By Charles Macfie Campbell, M.D., Professor of Psychiatry at Harvard University. Price, $1.00. Pp. 54. Boston: Harvard University Press, 1924.
This article is only available in the PDF format. Download the PDF to view the article, as well as its associated figures and tables.
This is one of a series of Harvard Health Talks for the laity and is a delightfully written essay on the mechanisms of behavior, normal and abnormal. Without doubt it will carry illumination to every layman concerning the cause of certain actions and certain personalities, and we believe that many physicians would profit richly by reading it two or three times.
The author starts by indicating that many every-day types of character, emancipated, eccentric, model, are really mental disorders. He asks a series of questions like the following: "Can the blameless and model individual, following smugly in the parental footsteps, be the victim of a disorder consisting essentially in the repression of the most productive elements in the individual's nature?" But why he puts these statements in the form of questions is not entirely clear. He then pleads that the same consideration be given to emotional states as is currently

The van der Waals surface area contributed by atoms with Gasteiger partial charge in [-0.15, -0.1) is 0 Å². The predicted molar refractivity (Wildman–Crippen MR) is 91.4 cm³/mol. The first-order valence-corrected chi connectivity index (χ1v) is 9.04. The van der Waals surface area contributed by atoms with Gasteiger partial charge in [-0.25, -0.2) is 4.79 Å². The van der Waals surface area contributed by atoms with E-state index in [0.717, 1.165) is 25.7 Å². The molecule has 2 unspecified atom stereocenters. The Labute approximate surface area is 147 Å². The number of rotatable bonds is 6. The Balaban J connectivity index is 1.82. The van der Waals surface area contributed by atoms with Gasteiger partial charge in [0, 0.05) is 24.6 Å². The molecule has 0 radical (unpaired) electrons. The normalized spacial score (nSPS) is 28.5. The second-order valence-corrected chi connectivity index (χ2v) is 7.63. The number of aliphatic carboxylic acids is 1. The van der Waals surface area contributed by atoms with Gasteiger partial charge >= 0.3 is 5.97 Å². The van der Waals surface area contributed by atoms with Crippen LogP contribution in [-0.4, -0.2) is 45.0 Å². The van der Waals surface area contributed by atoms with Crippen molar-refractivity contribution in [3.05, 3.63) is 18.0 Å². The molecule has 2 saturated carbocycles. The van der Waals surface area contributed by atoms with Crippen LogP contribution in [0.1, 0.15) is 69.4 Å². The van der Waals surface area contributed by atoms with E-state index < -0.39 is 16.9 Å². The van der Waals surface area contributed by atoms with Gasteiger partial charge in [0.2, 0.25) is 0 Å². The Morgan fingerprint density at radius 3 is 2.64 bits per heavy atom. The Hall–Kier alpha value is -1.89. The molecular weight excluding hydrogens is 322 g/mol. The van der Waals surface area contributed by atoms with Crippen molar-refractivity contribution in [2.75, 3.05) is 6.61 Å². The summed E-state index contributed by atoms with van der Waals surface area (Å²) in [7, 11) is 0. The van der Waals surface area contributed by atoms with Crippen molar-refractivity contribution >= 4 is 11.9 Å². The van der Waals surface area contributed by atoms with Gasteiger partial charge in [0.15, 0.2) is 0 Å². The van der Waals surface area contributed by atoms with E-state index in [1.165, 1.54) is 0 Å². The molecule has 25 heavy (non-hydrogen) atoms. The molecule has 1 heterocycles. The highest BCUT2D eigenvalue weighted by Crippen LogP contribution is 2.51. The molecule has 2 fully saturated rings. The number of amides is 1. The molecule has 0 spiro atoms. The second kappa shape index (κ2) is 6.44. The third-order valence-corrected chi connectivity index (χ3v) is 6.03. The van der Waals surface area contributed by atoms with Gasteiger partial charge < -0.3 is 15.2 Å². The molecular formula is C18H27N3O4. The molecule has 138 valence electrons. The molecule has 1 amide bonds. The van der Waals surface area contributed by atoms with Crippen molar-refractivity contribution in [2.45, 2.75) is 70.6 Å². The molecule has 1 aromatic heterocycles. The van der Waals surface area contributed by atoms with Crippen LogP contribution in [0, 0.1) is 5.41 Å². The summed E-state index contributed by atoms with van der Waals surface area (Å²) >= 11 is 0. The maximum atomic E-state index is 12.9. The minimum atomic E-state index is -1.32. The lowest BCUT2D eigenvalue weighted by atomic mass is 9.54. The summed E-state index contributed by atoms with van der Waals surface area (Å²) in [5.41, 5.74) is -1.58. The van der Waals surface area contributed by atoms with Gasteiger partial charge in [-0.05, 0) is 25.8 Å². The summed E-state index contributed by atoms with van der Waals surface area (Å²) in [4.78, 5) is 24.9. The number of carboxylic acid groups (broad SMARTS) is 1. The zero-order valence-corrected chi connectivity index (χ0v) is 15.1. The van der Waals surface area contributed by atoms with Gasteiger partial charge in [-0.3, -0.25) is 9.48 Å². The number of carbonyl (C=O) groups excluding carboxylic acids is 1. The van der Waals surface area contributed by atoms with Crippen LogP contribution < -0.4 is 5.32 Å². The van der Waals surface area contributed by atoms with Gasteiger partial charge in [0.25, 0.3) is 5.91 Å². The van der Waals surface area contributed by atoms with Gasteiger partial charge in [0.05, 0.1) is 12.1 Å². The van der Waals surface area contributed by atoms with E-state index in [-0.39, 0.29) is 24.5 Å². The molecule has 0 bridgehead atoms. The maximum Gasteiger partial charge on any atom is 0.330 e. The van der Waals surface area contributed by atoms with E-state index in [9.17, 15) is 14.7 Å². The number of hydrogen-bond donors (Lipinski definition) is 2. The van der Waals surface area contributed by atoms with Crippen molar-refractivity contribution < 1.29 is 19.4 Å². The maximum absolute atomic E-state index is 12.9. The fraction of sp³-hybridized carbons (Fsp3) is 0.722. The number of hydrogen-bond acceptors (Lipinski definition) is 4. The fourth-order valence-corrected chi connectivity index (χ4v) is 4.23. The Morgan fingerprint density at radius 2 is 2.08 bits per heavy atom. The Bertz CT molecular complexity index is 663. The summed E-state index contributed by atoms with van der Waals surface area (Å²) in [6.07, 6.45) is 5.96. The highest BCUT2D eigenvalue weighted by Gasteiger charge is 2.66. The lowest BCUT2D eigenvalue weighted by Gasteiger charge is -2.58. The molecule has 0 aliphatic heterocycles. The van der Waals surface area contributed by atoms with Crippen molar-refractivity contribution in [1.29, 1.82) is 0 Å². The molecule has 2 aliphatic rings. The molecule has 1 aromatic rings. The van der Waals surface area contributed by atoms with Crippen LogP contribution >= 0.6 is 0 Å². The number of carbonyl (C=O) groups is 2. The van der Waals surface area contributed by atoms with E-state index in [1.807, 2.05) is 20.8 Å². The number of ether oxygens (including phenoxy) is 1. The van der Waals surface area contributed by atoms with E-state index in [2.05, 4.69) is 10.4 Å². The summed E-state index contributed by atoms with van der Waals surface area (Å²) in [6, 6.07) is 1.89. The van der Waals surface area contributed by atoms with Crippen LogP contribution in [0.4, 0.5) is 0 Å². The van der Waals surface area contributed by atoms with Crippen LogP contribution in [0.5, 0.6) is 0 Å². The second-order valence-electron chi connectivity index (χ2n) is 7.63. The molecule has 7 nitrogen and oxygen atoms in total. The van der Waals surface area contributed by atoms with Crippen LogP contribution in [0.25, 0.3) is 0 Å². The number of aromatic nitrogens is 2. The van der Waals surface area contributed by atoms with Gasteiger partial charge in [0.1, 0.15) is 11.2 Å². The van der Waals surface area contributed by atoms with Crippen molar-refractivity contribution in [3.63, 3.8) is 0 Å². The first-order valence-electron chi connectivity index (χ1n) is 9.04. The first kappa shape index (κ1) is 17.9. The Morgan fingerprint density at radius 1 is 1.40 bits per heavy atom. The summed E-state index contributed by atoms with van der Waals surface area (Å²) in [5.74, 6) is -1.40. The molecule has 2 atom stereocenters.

Harvard Health Talks. A Present-Day Conception of Mental Disorders. Arch NeurPsych. 1925;13(1):153. doi:10.1001/archneurpsyc.1925.02200070156018
Customize your JAMA Network experience by selecting one or more topics from the list below.